But I was not denying the importance of ‘chemical properties’ in putting together a periodic table. That would be the height of folly. I was objecting to the notion that atomic number is connected to number of electrons.

      I wonder whether Larry Z might be none other than Philip Stewart? You dont have to answer that Philip.

      I would also like to know what Larry Z means by “…the quantum numbers as well as n+l”

      regards,
      eric scerri

      P.S. Another pitch for the radio show which is on the PT and posted at the UCLA website. I mentioned this somewhere above but the ordering of postings is a little odd on this website.

      Go to http://www.chemistry.ucla.edu/

      then look for the icon for H (hydrogen) and click on from there. Its a one hour radio show from Canada, featuring John Emsley, Oliver sacks and yours truly.

      1. Larry Z.

        Eric,

        I would like to assure you that I am not Philip Stewart. I am familiar with his Chemical Galaxy and his latest article in Foundations of Chemistry about Janet. I’m a fan of Janet’s Left Step PT. I believe that it is the most notable alternative. Its groups are identical to those of traditional PT but follow order of quantum number l=3,2,1,0 (that is fdps) instead of l=0,3,2,1, that is sfdp in traditional PT. It retains continuity in regard to Z and its rows correspond to n+l.
        According to your book (that I like very much) you also used to be LSPT’s fan.

        1. Larry Z.

          Correction. LSPT’s groups are identical to those of traditional PT with exception of helium. Sorry, but I have to say that idea of using atomic number triads as another justification for placing H above Cl and He above Ne is far-fetched one.

          1. eric scerri

            The reason why I ‘jumped ship’ regarding the left-step table in spite of it’s wondrous formal beauty and elegance is partly that too many chemists I consulted and too many people at talks I give on the periodic table refuse to buy ‘He as an alkaline earth element’.

            The best argument I could find when I wrote my book was one based on elements as ‘basic substances’ which have no manifest properties, in which case the obvious objection regarding He being very unlike the alkaline earths could be ignored.

            But I now think this is a rather weak argument. It is of the form of a “why not” put He in the alkaline earths type argument rather than a positive reason why one SHOULD place it there, other than the formal elegance of the l.s.t.

            On the other hand my argument for doing the reverse in a sense (moving H across to group 17 rather than He to group 2, is based on a positive argument. because it preserves a perfectly good triad in He, Ne, Ar while also providing a new one in H, F, Cl. It is also based on the ONLY ‘peoperty’ which can be assigned to an element as a basic substance, namely atomic number.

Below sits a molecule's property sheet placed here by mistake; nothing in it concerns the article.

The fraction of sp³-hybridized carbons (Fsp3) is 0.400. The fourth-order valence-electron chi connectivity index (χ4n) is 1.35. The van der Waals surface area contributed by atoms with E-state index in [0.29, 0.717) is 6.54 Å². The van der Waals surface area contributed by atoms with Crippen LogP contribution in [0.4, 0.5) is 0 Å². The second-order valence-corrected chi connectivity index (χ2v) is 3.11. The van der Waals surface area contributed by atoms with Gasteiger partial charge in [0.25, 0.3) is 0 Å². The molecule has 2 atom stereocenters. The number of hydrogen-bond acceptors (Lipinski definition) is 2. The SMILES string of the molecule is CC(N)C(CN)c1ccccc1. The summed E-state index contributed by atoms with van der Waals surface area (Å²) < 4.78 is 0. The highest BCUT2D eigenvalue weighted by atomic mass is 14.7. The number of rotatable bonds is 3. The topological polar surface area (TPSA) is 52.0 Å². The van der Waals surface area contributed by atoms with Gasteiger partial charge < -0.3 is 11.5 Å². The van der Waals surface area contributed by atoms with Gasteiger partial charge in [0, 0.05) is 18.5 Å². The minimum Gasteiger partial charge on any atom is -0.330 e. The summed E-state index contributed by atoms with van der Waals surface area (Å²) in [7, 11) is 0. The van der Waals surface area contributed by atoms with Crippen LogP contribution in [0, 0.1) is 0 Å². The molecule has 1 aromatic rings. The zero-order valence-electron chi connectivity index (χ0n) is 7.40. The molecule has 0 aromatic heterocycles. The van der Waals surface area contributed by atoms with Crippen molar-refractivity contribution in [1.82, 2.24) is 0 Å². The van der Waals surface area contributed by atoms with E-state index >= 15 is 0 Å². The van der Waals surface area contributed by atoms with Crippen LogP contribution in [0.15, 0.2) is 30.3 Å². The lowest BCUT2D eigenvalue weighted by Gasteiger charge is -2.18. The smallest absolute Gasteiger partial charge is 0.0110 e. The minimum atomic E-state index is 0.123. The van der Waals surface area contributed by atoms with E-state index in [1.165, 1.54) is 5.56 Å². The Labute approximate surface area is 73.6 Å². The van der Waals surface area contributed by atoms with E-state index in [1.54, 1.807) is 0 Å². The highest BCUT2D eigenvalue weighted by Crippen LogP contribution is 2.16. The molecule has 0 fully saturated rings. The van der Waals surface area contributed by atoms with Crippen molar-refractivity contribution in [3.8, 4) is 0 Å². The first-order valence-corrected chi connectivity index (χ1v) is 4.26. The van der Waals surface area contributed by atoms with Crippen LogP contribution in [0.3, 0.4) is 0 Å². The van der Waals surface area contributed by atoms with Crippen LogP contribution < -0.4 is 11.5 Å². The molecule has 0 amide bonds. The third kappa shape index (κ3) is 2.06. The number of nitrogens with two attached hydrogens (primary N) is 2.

Why should the fact that elements fall into triads work for all periods except the very first short period of 2 elements? I dont think any periods should be excluded. I like a little more democracy in my periodic table.

            There is a letter to the editor of Journal of Chemical Education, from Mike Laing, and a response from me due to appear in a/the next issue of the journal which takes up this whole question of atomic number triads.

            Returning to whether they are fundamental or merely accidental, I also argue that atomic number is a fundamental property of the nucleus that ultimately governs the behavior of electrons and hence the chemistry of the elements.

            This idea is controversial but a number of studies are reaching the same conclusion. For example, Bonchev has argued that there are very good correlations between electronic and nuclear structure (references provided on request). Also a number of authors claim the the origin of the preference for L-amino acids etc. in nature can be traced to parity violation in the weak nuclear force. There is also a paper in a recent Foundations of Chemistry issue by Richard Pagni on this topic.

            Larry, would you consider identifying yourself to me directly in an E-mail if you wish to remain anonymous in this forum?

            regards,
            eric

          2. mitch

            I’m going to have to call into doubt a correlation between nuclear structure and electronic configuration. I could strip all the electrons off of Uranium and it will still have the same half-life as if it had all its electrons.

          3. eric scerri

            sorry but this would be going in the opposite direction and claiming an influence of electronic structure on the nucleus.

            I am pointing to the possible opposite causal process. The nucleus, which is surely at the more fundamental level, may influence electronic structure.

            What you are alluding to is ‘downward causation’ and I agree with you it’s unlikely. It would be like suggesting that biology influences microphysics or some such thing.

            It has been discussed in philosophy of science but it’s not what I am discussing here.

            eric scerri

          4. mitch

            Oh, that would be more probable. But since the protons are so far removed from the electrons, I still would find it hard to believe that electrons are that sensitive to nuclear structures and nuclear shells.

          5. eric scerri